The reason our representatives have become “them” vs. us is because once in office, they proceed to not represent the will of the folks that elected them. What do they expect? Do people have to resort to picketing their offices on a daily basis to get them to hear their constituents? How many polls show a disconnect between what people want or believe vs. what actually happens with their representatives vote?


  39. - Observing - Tuesday, Oct 2, 12 @ 2:59 pm:

    Legislators should get a pension, but it should be the same as state employees (without any union employee tricks) and should not include the stipends legislators get for chairmanships and leadership positions. If they retire from the GA and go to state government they should simply continue to accrue regular benefits and years of service.


  40. - Rich Miller - Tuesday, Oct 2, 12 @ 3:03 pm:

    ===but it should be the same as state employees===

    I’ve seen several other state workers say this. My question is this: Why?


  41. - wordslinger - Tuesday, Oct 2, 12 @ 3:05 pm:

    –Legislators should get a pension–

    Why? Pensions for full-time public employees are under attack, everywhere.

    What make part-time elected officials so special.

    I know they work long hours, but that’s a choice.


  42. - downstate commissioner - Tuesday, Oct 2, 12 @ 3:36 pm:

    How come I got deleted this morning? All I said was that if they are rich enough to not need a pension, then they will not have any sympathy for poorer folks. There are already too many rich people running government.


  43. - geronimo - Tuesday, Oct 2, 12 @ 4:14 pm:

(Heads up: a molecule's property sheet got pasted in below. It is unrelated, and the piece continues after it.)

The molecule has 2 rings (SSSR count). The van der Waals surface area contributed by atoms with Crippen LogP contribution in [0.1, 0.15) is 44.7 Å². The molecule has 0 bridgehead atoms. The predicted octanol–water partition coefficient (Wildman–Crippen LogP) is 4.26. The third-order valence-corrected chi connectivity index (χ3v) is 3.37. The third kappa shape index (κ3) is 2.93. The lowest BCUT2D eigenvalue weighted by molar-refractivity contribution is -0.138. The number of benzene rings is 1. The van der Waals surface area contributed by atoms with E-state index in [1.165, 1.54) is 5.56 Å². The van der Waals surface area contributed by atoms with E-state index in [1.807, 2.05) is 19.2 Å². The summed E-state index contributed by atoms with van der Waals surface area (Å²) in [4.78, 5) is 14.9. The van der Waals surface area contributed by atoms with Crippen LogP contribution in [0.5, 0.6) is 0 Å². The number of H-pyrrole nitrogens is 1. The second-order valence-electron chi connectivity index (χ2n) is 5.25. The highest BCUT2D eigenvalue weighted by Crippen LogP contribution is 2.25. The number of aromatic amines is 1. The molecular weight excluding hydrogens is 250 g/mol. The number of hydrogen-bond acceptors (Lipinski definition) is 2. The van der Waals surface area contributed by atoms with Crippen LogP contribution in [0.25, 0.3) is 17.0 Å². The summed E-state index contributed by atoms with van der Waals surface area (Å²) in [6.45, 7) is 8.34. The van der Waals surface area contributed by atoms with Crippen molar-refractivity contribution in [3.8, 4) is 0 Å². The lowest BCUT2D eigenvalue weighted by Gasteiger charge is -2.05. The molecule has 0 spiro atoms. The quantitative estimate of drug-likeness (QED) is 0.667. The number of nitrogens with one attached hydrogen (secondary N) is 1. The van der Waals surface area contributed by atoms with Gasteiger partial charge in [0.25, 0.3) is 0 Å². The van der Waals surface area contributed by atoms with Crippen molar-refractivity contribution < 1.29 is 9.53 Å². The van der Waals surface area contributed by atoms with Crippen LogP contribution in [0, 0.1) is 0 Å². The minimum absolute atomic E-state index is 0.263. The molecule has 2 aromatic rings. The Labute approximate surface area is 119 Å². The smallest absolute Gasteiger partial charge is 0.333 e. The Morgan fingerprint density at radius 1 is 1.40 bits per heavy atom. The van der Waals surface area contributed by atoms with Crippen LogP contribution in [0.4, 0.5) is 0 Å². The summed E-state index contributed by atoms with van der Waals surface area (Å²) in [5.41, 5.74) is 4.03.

Why should legislators receive pensions? What is the average tenure of a legilator and average pension received?


  44. - Dan Bureaucrat - Wednesday, Oct 3, 12 @ 1:12 am:

    They may be part-time, but running for election all the time and being in Springfield half a year, and having constituents who expect you to be available 24/7 does not resemble part-time anything.

    It’s a thankless job, and after reading these comments, more thankless than I thought.


  45. - Just a Guy - Thursday, Oct 4, 12 @ 11:12 am:

    A little late to the game but if it is abolished for new members, it will be interesting to see how funding for the system is affected. You will slowly have less employee contributions, but payments to retirees will increase. We’ll see how fast the state contributions increase…


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* Mark Kirk for Senate
* Lawmakers lambaste Wells Fargo's CEO
* UI student who lost wallet at football game faces charges because of contents
* West Nile cases in area limited to animals, insects so far
* Area history, Sept. 30, 2016
* This day in history, Sept. 30, 2016


* Cops & Crime: Naperville teen in trouble over bogus tollway citations
* Dawn Patrol: Man gets 35 years for Aurora murder
* After fatal train crash, investigators seek answers
* European Space Agency loses contact with Rosetta probe marking expected end of its 12-year mission
* A look at rising costs for the Tokyo 2020 Olympics

* House lawmakers overcome hurdle on key tra...
* Rodney Davis talks funding with Bloomingto...
* The agency that fought Illiana gets a new ...
* Rep. Dold takes educational cruise down Ch...
* Lawmakers decry high turnover rate of VA h...
* CBD Oil, and politics
* Simon considering state Senate bid
* Killer Congressman Tom MacArthur trying to...
* Shutdown? State may not notice
* Rep. Bob Dold

* Durbin: Trump “Bromance” With Putin Threat......

* Sen. Mark Kirk Turns Down Several Chicago ......

* First, Kill All Publicly-Traded Law Firms
* Internet Limits, Bill Daley and Obama...
* Get Out And Vote....
* Economy's 'Dr. Doom' Makes Heroic Call
* Bonus Time: You Give, Wall St. Takes
* Let's Rescue "The Bank of You and Me"
* Sound the Alarm! Bank Buying Ahead
* Stock Plunge, Bank Fight and More!
* Free Enterprise? Buffett Counts On Bailout
* GOP Fallback: When In Doubt Blame Pelosi


* Illinois awarded $1 million grant to pilot person-centered supportive services program - Program will help persons living with or those at high-risk of developing Alzheimer’s and related dementia
* Governor Rauner Urges Action on Bipartisan Legislation to Reduce Recidivism
* Governor Rauner Encourages Illinoisans to Receive Flu Shot
* Honoring Former President and Prime Minister of Israel - United States and Illinois flags at half-staff immediately until Sunset, Friday, September 30, 2016.
* First 2016 Human West Nile Virus Deaths in Illinois